Public service delivery is risky business

January 2, 2013 at 12:49

The end of the year saw government announcing a series of master classes to aid charities bidding for contracts to better understand the new public service delivery environment.  Due in Spring 2013, this complements the Commissioning Academy which aims to improve the relationship from the other side, helping commissioners understand how to interact with civil society. Both are welcome, much needed, and should help to improve understanding of the challenges and priorities for both parties – in particular informing their risk profiles.

Although it’s a sweeping generalisation, it is fair to say that both charities and local authorities can be risk averse.  For local authorities this is most clearly evident in an almost myopic focus on financial risk.  However, given the nature of the services local authorities are commissioning, an understanding of social value and influences on it should also input into the risk profiling process.  Unfortunately, short term financial risks are prioritised over this more complex area; but it will be difficult to achieve ambitions for public service delivery without addressing approaches to risk.

Some of the emerging trends and consistent risk areas for voluntary sector involvement in public services can be summarised as follows:

  • Uncertainty and control

‘Full cost recovery’ has somewhat fallen off the radar in the past two years where a ‘get what you’re given’ attitude has prevailed.  However, it still stands that the higher the level of uncertainty in this area, the higher the risk that charity is taking on.  Cash flow, payment times, length of contract, application of TUPE, and referral rates are all common areas of uncertainty, and hence risk,  for charities working directly with the public sector or being sub-contracted by private providers.

Being ‘kept in the dark’ leads to a significant loss of control.  This is not then balanced with the cutting back of control mechanisms used by contracting authorities during the course of the contract.  Ideally, greater levels of certainty for a delivery partner should be combined with proportionate reporting and monitoring requirements.

  • Competition and scale

We only have to look to the Work Programme to see the impact that competition and scale can have on service delivery relationships at a community level.  Lower-tier providers are forced to deliver below-cost, or are pushed out of involvement in services altogether.  This effect is also seen at a local authority level where larger VCS organisations and private entities are in a stronger position to negotiate contracts and provide upfront capital, significantly skewing competition but not necessarily always resulting in the best services for beneficiaries.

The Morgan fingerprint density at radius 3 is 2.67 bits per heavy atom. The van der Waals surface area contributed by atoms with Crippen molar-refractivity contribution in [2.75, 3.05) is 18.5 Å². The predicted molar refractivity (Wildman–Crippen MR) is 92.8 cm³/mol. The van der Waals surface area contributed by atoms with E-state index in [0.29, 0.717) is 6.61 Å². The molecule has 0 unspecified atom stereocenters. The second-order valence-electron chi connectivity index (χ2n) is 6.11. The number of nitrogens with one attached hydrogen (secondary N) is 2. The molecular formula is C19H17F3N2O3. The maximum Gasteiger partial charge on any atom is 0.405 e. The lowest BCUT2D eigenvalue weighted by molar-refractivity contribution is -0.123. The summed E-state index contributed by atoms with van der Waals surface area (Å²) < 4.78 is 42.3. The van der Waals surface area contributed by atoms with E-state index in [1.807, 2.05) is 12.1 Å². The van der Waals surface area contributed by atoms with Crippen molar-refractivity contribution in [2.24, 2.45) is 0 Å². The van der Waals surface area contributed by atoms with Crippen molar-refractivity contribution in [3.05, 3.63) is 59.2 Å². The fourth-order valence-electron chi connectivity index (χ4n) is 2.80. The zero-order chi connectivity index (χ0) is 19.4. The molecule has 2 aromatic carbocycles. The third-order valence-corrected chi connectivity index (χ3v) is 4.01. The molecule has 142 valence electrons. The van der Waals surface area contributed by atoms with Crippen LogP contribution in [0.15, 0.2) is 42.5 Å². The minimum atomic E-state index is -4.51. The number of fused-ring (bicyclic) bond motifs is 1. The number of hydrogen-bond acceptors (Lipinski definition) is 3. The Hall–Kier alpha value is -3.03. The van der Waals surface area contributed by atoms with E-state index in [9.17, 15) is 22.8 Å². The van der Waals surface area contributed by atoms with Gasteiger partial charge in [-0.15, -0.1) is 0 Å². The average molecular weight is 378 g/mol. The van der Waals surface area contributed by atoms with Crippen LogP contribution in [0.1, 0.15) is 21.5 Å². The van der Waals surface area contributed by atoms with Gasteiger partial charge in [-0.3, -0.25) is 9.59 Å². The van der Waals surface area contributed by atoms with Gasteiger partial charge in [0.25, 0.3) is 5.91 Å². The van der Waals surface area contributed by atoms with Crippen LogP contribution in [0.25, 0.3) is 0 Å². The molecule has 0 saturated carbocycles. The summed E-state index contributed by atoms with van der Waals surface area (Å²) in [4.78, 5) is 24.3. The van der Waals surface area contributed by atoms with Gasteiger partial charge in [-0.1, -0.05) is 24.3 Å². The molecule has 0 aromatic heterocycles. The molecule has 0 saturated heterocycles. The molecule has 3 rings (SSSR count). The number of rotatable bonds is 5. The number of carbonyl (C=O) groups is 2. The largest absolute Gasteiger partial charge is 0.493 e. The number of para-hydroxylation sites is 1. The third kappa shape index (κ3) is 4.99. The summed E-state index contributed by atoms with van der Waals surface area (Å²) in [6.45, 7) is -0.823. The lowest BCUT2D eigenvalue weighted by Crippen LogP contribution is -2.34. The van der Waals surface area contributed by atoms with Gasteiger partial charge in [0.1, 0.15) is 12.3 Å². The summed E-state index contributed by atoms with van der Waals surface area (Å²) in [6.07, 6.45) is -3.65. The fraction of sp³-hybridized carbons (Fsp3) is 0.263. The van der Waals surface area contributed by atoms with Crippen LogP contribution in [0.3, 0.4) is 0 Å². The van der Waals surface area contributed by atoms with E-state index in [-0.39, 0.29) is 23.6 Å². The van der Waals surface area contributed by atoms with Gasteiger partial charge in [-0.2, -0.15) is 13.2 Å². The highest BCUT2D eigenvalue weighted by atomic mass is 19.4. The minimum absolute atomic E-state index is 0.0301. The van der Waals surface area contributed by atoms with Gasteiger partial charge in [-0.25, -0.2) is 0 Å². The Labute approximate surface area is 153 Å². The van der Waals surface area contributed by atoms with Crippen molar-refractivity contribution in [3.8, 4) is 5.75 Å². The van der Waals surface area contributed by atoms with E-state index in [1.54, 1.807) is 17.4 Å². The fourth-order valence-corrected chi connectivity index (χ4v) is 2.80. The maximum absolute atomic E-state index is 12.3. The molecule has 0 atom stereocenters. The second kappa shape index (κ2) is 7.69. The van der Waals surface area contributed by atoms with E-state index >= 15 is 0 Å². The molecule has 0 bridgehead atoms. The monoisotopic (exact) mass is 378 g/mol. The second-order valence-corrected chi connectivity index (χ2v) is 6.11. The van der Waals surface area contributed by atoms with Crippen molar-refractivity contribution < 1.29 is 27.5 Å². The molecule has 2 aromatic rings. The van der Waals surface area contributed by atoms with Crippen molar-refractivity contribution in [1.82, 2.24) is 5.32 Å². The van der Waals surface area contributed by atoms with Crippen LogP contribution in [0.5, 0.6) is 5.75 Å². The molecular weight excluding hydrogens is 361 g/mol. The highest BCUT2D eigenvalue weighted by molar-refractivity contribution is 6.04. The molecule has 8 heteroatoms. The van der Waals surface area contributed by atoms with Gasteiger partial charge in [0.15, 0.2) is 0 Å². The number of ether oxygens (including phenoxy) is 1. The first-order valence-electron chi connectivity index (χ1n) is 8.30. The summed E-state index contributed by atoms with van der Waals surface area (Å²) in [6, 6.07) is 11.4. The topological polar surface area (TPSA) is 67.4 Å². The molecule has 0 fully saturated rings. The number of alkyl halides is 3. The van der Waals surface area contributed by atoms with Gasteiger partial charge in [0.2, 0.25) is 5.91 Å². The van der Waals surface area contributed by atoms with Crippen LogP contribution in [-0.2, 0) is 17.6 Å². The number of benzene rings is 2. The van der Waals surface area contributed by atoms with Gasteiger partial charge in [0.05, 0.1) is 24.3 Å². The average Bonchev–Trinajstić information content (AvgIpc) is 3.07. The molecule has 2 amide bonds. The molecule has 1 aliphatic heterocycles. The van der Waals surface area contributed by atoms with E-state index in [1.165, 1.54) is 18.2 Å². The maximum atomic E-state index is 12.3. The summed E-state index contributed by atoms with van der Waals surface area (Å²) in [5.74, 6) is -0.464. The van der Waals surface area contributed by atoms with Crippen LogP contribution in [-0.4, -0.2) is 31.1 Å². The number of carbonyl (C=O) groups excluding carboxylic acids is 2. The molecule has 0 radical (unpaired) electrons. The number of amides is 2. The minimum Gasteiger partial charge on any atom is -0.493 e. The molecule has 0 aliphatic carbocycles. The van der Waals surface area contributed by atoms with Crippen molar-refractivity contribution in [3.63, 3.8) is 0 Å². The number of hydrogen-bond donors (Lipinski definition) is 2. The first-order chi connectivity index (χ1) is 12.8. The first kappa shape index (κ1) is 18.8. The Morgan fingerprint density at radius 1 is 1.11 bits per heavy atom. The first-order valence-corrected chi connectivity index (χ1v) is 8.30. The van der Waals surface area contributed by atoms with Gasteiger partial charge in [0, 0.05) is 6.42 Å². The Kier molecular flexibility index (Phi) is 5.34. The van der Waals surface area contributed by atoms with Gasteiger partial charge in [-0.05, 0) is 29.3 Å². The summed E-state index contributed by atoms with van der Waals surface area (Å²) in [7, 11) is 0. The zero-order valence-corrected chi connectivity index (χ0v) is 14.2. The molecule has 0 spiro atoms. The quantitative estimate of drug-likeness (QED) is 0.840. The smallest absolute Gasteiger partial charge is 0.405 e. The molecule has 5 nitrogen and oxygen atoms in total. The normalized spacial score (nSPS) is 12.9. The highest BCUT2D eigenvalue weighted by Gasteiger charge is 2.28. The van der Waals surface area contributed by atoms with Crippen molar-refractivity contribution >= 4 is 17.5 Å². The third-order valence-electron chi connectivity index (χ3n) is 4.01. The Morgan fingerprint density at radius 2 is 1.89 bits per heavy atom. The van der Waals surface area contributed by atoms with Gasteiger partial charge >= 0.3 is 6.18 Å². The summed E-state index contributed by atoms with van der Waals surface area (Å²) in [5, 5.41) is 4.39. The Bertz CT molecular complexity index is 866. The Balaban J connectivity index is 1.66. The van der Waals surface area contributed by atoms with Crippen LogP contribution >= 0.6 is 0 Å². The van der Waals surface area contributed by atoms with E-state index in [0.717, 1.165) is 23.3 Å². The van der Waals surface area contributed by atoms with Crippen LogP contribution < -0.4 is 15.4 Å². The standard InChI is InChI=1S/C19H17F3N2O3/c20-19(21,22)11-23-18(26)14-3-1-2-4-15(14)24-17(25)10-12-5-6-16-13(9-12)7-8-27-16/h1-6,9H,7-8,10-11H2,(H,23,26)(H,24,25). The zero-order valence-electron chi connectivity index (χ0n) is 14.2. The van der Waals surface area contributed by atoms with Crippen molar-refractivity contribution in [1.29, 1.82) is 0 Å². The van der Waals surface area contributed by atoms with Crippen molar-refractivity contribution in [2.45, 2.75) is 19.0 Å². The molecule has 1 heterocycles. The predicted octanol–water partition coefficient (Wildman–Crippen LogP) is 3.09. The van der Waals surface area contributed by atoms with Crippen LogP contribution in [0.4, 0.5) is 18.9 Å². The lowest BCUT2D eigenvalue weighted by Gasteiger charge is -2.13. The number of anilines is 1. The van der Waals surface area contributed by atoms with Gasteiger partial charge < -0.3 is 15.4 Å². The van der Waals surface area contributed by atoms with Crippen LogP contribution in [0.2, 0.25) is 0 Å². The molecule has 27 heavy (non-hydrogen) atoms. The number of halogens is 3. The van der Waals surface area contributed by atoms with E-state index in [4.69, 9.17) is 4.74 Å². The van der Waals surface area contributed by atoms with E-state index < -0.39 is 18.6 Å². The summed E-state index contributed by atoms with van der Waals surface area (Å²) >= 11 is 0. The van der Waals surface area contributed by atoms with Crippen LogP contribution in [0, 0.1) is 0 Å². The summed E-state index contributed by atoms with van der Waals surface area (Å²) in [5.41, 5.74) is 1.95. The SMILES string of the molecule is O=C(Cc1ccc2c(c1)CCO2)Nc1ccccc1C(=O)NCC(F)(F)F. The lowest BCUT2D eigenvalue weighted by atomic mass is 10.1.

• Sub-contracting and spot purchasing

Working with more than one contractor, or different types of contractor, is always going to have the potential to expose a charity to more risk and to new risk.  This is especially the case when referral rates are not guaranteed and payments are delayed. Finding the upfront cash to set up and run services to be purchased on a ‘spot-purchase’ basis, such as through personal budgets, is a significant risk for many, defeating the object of the approach by potentially reducing the choice actually available to those purchasing the services.

Shifting the risk

Improving collaboration in public service delivery requires thought to how service structure affects stakeholders and outcomes.  It perhaps goes without saying when discussing risk with a voluntary sector audience, that as the funder and ultimate custodian of the service, the contractor holds significant power in the service delivery relationship.  How this power can be better used to tap into the quality and expertise of voluntary sector  providers in their communities, and to actually achieve lasting social change, is determined to a degree by approach to risk.

Social investment is often mooted as the solution to all of this, providing the upfront capital and therefore enabling more organisations to enter into the delivery market.  However, shouldn’t we look at other ways we can improve the market before trying to pull investment in?  Supporting the development of a fair, competitive market, with a healthy balance of risks between organisations will make it a more attractive place to invest, and will also result in better public services.  Sometimes charities are accused of complaining about our lot, but in reality these are issues that transpire beyond our sector and are impacting on the quality of our public services.   Taking a chance on the voluntary sector and shifting the approach to risk might just be what is needed.

To read our joint report on Open Public Services: Experiences of the Voluntary Sector published in early 2013, see here.